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A letter from Nancy McGaughey in Sudan

June 2009

The Spirit Himself bears witness with our spirit…” 
- Romans 8:16

Greetings from southern Sudan,

What a learning experience this past four months have been! As I learn more and more about Sudan—its history, culture, people—I realize how much more I have to learn. I am reminded of my anatomy class in nursing school where we had diagrams of the human body. There were several plastic overlays. Turn one and see all the muscles of body; turn that back and see skeletal system; turn that and see organs, and so on. Sudan is a lot like that: you think you begin to understand something about the people or customs and then realize that is only one layer and underneath there is so much more! And so I continue learning.

During my early days here, someone told me, “Sudan will make you weep.” And at times it does. There is so much poverty, disease, and lack of basic infrastructure, and even though the war is officially over, there is still fighting amongst tribes and even within different clans of the same tribe. And there are some very strong cultural beliefs and traditions that I find it hard to think that people still believe. More about these in another letter.

But I have also discovered that the Sudanese can make you laugh. Many of the little children like to shake hands with the kawaajas (foreigners, white people). I noticed that several times the children, after shaking hands with me, would then look at their own palms. It happened so often, that I finally asked someone why that was so. The reply? “They are looking to see if any of the white from your hands had rubbed off on theirs.” Some of our staff at the Adol Training Center are very good storytellers. As we sit under the tree having lunch together, they sometimes have me laughing and laughing as they tell stories from their past.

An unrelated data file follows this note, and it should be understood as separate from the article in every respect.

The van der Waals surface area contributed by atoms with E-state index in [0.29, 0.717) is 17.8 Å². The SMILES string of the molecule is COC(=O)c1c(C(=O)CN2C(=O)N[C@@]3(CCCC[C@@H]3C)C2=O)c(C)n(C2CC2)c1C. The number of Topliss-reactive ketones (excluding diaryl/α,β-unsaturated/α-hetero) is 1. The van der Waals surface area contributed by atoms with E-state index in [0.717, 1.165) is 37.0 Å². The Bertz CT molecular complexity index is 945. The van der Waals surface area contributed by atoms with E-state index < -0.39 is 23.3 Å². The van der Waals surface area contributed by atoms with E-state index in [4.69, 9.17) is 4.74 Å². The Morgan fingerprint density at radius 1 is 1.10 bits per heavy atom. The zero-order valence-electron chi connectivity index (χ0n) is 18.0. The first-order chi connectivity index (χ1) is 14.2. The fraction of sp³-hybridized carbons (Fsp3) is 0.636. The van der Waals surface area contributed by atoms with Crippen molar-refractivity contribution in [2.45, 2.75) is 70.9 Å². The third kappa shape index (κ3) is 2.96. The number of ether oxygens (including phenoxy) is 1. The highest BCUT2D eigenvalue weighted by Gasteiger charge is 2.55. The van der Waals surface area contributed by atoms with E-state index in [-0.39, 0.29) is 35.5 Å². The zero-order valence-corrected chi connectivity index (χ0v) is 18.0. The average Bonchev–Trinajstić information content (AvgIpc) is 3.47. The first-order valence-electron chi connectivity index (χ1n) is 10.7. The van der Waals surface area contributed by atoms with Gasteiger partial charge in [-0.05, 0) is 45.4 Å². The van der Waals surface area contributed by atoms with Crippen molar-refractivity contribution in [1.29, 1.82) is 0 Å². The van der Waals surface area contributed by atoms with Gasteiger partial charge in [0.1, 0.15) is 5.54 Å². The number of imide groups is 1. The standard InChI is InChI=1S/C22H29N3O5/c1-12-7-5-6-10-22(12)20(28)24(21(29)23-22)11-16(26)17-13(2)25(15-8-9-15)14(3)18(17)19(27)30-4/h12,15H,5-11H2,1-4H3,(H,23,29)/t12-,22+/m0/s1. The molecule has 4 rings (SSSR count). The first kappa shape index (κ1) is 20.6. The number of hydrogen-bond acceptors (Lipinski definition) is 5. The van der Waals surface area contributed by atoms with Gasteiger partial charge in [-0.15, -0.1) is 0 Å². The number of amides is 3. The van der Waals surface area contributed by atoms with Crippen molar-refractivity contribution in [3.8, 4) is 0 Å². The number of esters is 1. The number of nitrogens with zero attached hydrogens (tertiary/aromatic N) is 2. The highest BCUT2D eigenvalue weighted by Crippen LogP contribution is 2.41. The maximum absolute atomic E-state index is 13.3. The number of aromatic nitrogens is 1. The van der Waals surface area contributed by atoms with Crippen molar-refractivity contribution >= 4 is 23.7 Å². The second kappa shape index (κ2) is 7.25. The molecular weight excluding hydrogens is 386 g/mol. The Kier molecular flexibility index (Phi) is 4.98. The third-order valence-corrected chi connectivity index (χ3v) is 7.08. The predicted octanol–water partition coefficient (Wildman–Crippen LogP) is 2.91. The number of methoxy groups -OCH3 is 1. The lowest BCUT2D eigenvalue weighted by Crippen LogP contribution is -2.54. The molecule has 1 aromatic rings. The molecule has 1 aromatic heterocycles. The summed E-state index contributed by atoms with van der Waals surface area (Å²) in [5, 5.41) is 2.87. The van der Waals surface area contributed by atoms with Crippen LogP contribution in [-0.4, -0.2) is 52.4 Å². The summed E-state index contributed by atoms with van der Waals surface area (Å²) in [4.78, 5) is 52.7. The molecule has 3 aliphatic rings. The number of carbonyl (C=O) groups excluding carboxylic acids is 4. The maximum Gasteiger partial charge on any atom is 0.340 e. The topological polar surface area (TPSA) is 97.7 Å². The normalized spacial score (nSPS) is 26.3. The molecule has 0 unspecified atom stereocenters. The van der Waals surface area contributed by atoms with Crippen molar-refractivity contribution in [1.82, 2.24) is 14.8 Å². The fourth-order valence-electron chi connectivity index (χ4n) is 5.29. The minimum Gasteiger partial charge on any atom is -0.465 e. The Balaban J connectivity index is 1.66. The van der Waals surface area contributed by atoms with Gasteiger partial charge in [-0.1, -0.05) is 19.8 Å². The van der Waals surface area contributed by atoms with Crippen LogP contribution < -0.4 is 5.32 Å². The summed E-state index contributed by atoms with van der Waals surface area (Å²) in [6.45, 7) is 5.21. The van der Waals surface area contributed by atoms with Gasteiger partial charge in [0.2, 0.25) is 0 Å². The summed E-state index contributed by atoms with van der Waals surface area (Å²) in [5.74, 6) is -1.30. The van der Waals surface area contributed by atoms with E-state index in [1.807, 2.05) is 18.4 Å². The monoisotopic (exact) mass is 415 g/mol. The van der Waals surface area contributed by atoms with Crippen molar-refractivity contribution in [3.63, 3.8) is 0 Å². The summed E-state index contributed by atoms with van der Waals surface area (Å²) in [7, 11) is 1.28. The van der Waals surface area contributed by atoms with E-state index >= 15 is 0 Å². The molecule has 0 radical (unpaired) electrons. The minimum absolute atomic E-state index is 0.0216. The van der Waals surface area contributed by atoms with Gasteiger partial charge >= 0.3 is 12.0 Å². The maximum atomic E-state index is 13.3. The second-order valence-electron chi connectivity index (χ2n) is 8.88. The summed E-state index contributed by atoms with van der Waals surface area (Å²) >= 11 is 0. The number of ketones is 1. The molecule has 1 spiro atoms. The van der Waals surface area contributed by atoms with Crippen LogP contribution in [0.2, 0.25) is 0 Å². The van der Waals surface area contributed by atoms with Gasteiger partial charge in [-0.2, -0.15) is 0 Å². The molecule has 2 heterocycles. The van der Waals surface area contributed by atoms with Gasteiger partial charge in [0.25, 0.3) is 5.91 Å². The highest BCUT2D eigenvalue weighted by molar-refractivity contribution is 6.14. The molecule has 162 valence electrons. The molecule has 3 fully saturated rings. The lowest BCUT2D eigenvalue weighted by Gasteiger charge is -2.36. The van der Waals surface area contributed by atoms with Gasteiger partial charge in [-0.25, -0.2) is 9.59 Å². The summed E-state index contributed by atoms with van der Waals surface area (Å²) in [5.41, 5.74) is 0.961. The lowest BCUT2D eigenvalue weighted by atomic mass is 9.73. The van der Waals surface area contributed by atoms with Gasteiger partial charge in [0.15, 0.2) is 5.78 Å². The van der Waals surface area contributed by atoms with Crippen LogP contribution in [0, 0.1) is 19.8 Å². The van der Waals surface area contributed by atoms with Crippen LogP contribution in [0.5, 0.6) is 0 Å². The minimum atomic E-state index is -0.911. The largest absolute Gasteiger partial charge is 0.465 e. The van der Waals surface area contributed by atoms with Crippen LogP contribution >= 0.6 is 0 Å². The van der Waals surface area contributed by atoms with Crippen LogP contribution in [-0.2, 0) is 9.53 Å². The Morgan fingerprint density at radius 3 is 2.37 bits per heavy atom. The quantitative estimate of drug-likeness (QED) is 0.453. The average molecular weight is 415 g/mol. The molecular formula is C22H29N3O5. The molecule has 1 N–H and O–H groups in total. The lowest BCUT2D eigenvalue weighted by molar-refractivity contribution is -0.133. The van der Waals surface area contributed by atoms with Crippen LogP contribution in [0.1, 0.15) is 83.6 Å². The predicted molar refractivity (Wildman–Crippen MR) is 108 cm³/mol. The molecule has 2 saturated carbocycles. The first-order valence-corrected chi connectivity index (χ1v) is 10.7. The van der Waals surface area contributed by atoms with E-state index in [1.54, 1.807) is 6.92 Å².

I am now settling in to Adol, a small community about an hour east of Rumbek in Lakes State (which is northwest of the Juba, the capital of southern Sudan). Adol is where the health training center is located. We have a compound large enough that we have planted lots of ground nuts. There are classrooms, living quarters for staff, dormitories for students, and a kitchen and dining hall. Several trainings for teachers are done on this site, as well as health trainings. We are getting ready to start a 10-month training for community health workers (CHWs) similar to the training I helped with in Nepal.

Sometimes I am asked how Sudan compares with Nepal, or how ACROSS compares with working with the United Mission to Nepal. There are some similarities—both countries are very poor, both have a lack of basic health services, poor infrastructure, and insecurity. But they are very different in climate and terrain. A big difference is the freedom to share Jesus Christ. Southern Sudan has no restrictions on religion. Every ACROSS site starts the morning at 8:30 with staff devotions. We sing hymns and praise songs, both in Arabic and in English. Staff members take turns leading the devotions and then, before everyone goes their different directions for the day, there is a time of prayer—for what is happening in that area, for particular staff, travel safety, any special needs, and also to thank God for blessings received. It is a nice way to start each day.

Praise God for

  • Finding my “home” in Adol.
  • Wonderful prayer support I feel from many of you.
  •  Students recruited for the community health worker training.

Please pray for

  • Rain: the crops need it badly and it would make it cooler
  • Peace and security for southern Sudan.
  • A smooth transition from home to compound for our students.
  • That CHW training go well and students will see the Holy Spirit in the lives of staff.

Peace and Grace

Nancy

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